Frankie Knuckles’ record collection has gone on display at a New York gallery
Ahead of the release of four unreleased remixes from the late house pioneer on 9th July, the Gagosian gallery and Chicago artist Theaster Gates have teamed up to present an installation featuring 5,000 records from his personal collection.
Among the highlights in the collection – which is part of a group exhibition called Social Works – is an early promotional copy of ‘The Whistle Song’ and a pressing of 1995 release ‘Hard & Soul’ featuring a personal note by New York DJ and producer Danny Tenaglia.
In 2017, The Frankie Knuckles Foundation shared a video teaser of the legendary DJ and producer’s record collection, which was housed inside Stony Island Arts Bank in Knuckles’ hometown of Chicago for four years. The foundation was set up to protect Knuckles’ legacy and raise money and advocate for a variety of causes that were close to the legendary selector’s heart, including music in school, LGBTQ youth homelessness, diabetes research, and more.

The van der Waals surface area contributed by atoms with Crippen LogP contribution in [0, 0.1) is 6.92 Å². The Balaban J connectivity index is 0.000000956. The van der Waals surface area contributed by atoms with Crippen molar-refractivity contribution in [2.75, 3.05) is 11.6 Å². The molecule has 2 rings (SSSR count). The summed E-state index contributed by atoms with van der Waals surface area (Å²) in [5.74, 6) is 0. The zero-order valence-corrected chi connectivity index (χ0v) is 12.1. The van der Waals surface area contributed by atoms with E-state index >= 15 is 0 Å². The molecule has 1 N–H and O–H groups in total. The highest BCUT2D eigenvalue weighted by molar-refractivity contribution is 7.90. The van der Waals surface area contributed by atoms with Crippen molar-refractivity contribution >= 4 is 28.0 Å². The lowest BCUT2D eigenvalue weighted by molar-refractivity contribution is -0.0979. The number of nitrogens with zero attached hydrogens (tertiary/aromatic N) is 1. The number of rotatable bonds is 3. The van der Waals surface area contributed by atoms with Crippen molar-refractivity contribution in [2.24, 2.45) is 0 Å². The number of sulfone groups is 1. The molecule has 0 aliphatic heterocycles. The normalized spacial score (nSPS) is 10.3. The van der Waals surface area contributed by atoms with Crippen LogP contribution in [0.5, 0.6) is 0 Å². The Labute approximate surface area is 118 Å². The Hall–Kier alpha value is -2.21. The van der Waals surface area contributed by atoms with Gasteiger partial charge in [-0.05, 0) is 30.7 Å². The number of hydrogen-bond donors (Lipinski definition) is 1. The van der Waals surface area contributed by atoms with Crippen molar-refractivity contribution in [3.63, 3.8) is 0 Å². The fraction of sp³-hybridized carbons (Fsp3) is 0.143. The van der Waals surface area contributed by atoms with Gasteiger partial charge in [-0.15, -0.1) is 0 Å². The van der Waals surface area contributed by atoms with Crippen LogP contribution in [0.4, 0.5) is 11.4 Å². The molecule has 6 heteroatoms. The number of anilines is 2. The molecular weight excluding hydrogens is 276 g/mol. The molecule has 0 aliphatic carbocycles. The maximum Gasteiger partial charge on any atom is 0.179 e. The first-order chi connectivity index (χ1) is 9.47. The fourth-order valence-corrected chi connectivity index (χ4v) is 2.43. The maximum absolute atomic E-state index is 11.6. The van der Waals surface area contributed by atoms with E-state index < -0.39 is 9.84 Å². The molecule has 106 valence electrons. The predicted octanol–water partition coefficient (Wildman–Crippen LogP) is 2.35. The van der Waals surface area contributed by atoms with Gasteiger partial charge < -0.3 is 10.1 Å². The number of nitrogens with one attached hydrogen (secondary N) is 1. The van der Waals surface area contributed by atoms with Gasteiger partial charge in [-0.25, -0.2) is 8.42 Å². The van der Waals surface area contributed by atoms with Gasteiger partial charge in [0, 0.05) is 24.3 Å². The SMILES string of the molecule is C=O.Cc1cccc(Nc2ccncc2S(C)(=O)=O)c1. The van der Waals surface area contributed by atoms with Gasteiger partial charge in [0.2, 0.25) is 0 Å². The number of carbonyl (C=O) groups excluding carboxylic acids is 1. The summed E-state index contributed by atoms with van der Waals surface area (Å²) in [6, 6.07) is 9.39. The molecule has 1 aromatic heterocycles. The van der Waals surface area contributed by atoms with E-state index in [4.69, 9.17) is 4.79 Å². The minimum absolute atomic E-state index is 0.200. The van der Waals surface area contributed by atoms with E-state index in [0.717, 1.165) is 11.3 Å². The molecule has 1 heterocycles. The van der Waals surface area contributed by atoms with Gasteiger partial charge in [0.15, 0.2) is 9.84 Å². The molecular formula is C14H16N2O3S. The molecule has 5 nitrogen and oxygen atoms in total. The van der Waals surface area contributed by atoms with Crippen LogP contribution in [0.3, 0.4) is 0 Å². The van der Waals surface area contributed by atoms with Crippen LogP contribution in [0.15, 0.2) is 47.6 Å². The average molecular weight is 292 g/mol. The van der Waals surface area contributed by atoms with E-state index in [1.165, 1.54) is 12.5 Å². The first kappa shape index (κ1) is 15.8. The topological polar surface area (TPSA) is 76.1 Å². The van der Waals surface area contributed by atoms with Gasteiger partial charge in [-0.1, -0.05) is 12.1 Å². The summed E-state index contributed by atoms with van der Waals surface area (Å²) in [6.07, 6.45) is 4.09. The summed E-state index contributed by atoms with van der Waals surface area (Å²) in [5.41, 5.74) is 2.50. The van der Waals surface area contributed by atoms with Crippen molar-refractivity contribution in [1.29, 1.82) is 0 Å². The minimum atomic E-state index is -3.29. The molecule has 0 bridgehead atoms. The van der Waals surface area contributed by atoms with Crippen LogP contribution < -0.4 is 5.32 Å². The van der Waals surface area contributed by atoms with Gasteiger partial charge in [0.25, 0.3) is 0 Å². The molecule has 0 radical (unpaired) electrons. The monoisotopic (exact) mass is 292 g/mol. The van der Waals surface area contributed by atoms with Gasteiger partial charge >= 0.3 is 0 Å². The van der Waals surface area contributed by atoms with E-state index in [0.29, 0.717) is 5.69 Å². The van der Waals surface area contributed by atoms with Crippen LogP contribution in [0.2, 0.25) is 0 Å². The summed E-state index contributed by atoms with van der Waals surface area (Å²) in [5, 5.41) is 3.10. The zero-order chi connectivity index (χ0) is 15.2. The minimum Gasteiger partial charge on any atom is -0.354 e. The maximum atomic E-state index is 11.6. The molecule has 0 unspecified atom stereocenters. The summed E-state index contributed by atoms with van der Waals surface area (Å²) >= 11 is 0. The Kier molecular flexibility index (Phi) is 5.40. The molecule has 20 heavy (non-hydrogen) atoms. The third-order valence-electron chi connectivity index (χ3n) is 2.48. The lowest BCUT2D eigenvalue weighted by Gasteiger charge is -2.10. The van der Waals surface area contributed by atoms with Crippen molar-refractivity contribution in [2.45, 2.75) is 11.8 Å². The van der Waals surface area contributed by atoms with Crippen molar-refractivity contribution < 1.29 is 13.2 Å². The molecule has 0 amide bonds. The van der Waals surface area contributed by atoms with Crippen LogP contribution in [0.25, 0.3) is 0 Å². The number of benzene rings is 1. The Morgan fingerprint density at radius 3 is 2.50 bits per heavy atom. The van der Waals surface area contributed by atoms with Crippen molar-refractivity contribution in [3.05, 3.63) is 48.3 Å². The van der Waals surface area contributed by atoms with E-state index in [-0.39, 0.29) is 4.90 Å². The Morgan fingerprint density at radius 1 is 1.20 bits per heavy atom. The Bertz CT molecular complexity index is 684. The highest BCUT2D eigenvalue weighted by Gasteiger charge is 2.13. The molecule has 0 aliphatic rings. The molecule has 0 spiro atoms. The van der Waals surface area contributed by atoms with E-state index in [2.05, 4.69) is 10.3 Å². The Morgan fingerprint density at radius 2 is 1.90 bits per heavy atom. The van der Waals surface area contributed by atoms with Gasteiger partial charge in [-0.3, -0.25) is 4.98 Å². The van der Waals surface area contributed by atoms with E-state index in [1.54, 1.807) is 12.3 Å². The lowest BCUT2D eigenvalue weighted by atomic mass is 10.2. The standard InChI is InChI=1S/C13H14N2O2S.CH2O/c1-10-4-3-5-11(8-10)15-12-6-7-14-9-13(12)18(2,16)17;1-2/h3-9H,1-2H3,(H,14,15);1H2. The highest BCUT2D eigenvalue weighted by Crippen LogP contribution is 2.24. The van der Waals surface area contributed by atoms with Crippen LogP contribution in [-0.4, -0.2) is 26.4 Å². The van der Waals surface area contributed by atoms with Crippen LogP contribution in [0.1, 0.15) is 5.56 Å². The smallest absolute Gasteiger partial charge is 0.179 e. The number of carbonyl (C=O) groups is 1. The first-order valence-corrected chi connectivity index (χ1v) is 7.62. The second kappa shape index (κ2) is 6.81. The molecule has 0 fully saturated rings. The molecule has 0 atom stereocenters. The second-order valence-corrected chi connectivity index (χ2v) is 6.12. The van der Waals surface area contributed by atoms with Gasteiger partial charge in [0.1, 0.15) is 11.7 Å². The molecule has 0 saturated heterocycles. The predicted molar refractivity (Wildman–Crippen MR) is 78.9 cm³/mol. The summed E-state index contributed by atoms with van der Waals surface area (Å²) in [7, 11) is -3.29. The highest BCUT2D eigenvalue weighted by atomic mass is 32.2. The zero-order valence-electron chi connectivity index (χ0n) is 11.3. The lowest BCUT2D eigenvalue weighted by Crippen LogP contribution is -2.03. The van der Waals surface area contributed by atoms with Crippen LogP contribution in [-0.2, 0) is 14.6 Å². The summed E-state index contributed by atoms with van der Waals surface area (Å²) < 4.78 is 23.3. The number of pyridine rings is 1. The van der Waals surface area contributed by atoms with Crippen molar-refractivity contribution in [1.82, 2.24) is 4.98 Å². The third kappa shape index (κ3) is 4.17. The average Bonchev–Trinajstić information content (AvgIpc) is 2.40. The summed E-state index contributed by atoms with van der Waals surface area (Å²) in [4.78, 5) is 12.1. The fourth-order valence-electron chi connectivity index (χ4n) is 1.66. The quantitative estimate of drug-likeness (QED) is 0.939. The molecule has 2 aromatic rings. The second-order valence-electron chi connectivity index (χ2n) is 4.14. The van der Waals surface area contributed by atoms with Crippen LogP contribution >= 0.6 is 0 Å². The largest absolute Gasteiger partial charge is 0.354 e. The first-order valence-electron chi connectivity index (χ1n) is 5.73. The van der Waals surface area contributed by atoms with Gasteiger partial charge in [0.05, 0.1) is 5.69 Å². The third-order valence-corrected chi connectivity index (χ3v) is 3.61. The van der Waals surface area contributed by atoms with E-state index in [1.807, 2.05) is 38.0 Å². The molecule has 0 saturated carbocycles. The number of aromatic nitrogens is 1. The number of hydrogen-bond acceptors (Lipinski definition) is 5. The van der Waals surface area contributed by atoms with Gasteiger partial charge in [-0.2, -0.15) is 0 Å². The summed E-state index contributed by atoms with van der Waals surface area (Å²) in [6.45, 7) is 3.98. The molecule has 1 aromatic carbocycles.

Knuckles, born Francis Warren Nicholls, Jr., died in 2014 due to complications from diabetes.
Speaking to Antwaun Sargent as part of the Social Works supplement, his close friend Ron Trent said, “Frankie’s music, his art, his style, everything, it talked to me. I was able to take that and then, through my own filter, develop my craft. The seeds that he planted sonically, through his emotions, everything else, they are why we – students of his, people that went to go hear him, people coming up under him – are following along this unseen spiritual thread he helped weave into the industry.”
“His approach, his psyche, his emotions, and his energy are still here,” Trent continued. “As we know through science, energy doesn’t dissipate, it just changes form. It’s still floating around, you know. That’s why we’re having the conversation today.”
Check out highlights from the installation via Gagosian.